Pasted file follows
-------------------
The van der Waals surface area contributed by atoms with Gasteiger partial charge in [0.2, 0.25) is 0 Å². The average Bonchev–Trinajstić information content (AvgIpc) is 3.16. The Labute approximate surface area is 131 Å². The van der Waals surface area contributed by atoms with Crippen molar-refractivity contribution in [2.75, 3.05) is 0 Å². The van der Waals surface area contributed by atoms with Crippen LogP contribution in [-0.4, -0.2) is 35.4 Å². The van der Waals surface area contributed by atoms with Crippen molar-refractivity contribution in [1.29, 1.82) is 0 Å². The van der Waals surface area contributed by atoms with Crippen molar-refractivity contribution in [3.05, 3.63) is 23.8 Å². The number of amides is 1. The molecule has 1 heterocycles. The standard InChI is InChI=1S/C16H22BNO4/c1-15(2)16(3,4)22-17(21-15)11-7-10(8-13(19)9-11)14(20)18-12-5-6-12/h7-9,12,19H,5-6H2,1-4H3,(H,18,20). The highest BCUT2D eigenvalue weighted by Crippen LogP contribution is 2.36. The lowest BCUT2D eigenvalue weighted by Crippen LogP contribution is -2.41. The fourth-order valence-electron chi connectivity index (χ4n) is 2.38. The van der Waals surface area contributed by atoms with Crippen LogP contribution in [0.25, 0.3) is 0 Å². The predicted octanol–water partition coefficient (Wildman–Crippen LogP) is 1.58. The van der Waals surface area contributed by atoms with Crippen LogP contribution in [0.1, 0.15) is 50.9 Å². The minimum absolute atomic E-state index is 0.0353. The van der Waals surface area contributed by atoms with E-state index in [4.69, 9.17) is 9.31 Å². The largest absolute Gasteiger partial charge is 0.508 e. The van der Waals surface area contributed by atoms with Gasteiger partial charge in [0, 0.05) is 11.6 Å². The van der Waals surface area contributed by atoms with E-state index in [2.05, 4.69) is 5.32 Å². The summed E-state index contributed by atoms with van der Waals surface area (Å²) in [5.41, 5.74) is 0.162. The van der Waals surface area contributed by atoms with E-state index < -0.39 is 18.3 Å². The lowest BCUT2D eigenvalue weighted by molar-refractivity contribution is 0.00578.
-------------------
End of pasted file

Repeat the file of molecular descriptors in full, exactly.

The van der Waals surface area contributed by atoms with Gasteiger partial charge in [0.2, 0.25) is 0 Å². The average Bonchev–Trinajstić information content (AvgIpc) is 3.16. The Labute approximate surface area is 131 Å². The van der Waals surface area contributed by atoms with Crippen molar-refractivity contribution in [2.75, 3.05) is 0 Å². The van der Waals surface area contributed by atoms with Crippen LogP contribution in [-0.4, -0.2) is 35.4 Å². The van der Waals surface area contributed by atoms with Crippen molar-refractivity contribution in [1.29, 1.82) is 0 Å². The van der Waals surface area contributed by atoms with Crippen molar-refractivity contribution in [3.05, 3.63) is 23.8 Å². The number of amides is 1. The molecule has 1 heterocycles. The standard InChI is InChI=1S/C16H22BNO4/c1-15(2)16(3,4)22-17(21-15)11-7-10(8-13(19)9-11)14(20)18-12-5-6-12/h7-9,12,19H,5-6H2,1-4H3,(H,18,20). The highest BCUT2D eigenvalue weighted by Crippen LogP contribution is 2.36. The lowest BCUT2D eigenvalue weighted by Crippen LogP contribution is -2.41. The fourth-order valence-electron chi connectivity index (χ4n) is 2.38. The van der Waals surface area contributed by atoms with Crippen LogP contribution in [0.25, 0.3) is 0 Å². The predicted octanol–water partition coefficient (Wildman–Crippen LogP) is 1.58. The van der Waals surface area contributed by atoms with Crippen LogP contribution in [0.1, 0.15) is 50.9 Å². The minimum absolute atomic E-state index is 0.0353. The van der Waals surface area contributed by atoms with E-state index in [4.69, 9.17) is 9.31 Å². The largest absolute Gasteiger partial charge is 0.508 e. The van der Waals surface area contributed by atoms with Gasteiger partial charge in [0, 0.05) is 11.6 Å². The van der Waals surface area contributed by atoms with E-state index in [2.05, 4.69) is 5.32 Å². The summed E-state index contributed by atoms with van der Waals surface area (Å²) in [5.41, 5.74) is 0.162. The van der Waals surface area contributed by atoms with E-state index < -0.39 is 18.3 Å². The lowest BCUT2D eigenvalue weighted by molar-refractivity contribution is 0.00578.